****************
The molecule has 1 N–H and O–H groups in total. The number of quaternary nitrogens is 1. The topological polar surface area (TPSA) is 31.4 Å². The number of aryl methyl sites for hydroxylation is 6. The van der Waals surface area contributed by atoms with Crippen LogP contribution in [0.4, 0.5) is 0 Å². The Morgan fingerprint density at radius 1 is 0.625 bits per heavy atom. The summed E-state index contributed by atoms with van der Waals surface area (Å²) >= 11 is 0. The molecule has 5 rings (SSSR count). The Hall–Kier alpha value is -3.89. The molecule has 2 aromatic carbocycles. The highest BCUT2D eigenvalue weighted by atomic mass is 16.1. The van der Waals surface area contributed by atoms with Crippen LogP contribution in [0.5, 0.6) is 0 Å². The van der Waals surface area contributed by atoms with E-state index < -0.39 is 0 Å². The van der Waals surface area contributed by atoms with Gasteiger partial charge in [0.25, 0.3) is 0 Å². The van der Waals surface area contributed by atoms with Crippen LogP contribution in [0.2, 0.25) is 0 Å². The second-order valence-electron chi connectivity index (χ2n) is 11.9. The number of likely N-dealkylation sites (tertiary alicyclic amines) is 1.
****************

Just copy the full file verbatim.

The molecule has 1 N–H and O–H groups in total. The number of quaternary nitrogens is 1. The topological polar surface area (TPSA) is 31.4 Å². The number of aryl methyl sites for hydroxylation is 6. The van der Waals surface area contributed by atoms with Crippen LogP contribution in [0.4, 0.5) is 0 Å². The Morgan fingerprint density at radius 1 is 0.625 bits per heavy atom. The summed E-state index contributed by atoms with van der Waals surface area (Å²) >= 11 is 0. The molecule has 5 rings (SSSR count). The Hall–Kier alpha value is -3.89. The molecule has 2 aromatic carbocycles. The highest BCUT2D eigenvalue weighted by atomic mass is 16.1. The van der Waals surface area contributed by atoms with Crippen LogP contribution in [0.5, 0.6) is 0 Å². The van der Waals surface area contributed by atoms with E-state index < -0.39 is 0 Å². The van der Waals surface area contributed by atoms with Gasteiger partial charge in [0.25, 0.3) is 0 Å². The van der Waals surface area contributed by atoms with Crippen LogP contribution in [0.2, 0.25) is 0 Å². The second-order valence-electron chi connectivity index (χ2n) is 11.9. The number of likely N-dealkylation sites (tertiary alicyclic amines) is 1.